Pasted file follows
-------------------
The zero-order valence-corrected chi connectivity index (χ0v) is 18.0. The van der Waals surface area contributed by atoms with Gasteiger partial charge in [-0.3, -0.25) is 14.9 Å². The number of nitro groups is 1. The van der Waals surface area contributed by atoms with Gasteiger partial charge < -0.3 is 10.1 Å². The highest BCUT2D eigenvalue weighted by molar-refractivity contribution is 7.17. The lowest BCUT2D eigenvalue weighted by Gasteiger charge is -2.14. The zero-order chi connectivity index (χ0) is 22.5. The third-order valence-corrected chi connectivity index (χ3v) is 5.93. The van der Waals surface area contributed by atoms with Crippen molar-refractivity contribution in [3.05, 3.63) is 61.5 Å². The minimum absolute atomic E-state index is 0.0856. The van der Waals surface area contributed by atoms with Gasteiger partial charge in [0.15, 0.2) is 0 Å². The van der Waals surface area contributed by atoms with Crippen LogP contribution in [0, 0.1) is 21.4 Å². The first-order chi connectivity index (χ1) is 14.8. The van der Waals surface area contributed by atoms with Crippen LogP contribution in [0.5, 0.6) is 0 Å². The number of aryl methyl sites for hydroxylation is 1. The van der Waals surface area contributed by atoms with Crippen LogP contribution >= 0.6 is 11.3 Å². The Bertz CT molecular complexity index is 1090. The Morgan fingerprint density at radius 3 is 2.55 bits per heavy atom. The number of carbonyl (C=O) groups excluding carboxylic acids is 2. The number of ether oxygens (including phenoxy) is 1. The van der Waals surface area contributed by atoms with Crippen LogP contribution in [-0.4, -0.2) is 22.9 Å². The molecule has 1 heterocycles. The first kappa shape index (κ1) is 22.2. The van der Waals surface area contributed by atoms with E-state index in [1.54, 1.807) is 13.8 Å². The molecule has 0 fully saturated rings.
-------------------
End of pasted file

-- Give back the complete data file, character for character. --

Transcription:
The zero-order valence-corrected chi connectivity index (χ0v) is 18.0. The van der Waals surface area contributed by atoms with Gasteiger partial charge in [-0.3, -0.25) is 14.9 Å². The number of nitro groups is 1. The van der Waals surface area contributed by atoms with Gasteiger partial charge < -0.3 is 10.1 Å². The highest BCUT2D eigenvalue weighted by molar-refractivity contribution is 7.17. The lowest BCUT2D eigenvalue weighted by Gasteiger charge is -2.14. The zero-order chi connectivity index (χ0) is 22.5. The third-order valence-corrected chi connectivity index (χ3v) is 5.93. The van der Waals surface area contributed by atoms with Crippen molar-refractivity contribution in [3.05, 3.63) is 61.5 Å². The minimum absolute atomic E-state index is 0.0856. The van der Waals surface area contributed by atoms with Gasteiger partial charge in [0.15, 0.2) is 0 Å². The van der Waals surface area contributed by atoms with Crippen LogP contribution in [0, 0.1) is 21.4 Å². The first-order chi connectivity index (χ1) is 14.8. The van der Waals surface area contributed by atoms with Crippen LogP contribution in [0.5, 0.6) is 0 Å². The number of aryl methyl sites for hydroxylation is 1. The van der Waals surface area contributed by atoms with Crippen LogP contribution >= 0.6 is 11.3 Å². The Bertz CT molecular complexity index is 1090. The Morgan fingerprint density at radius 3 is 2.55 bits per heavy atom. The number of carbonyl (C=O) groups excluding carboxylic acids is 2. The number of ether oxygens (including phenoxy) is 1. The van der Waals surface area contributed by atoms with Crippen LogP contribution in [-0.4, -0.2) is 22.9 Å². The molecule has 1 heterocycles. The first kappa shape index (κ1) is 22.2. The van der Waals surface area contributed by atoms with E-state index in [1.54, 1.807) is 13.8 Å². The molecule has 0 fully saturated rings.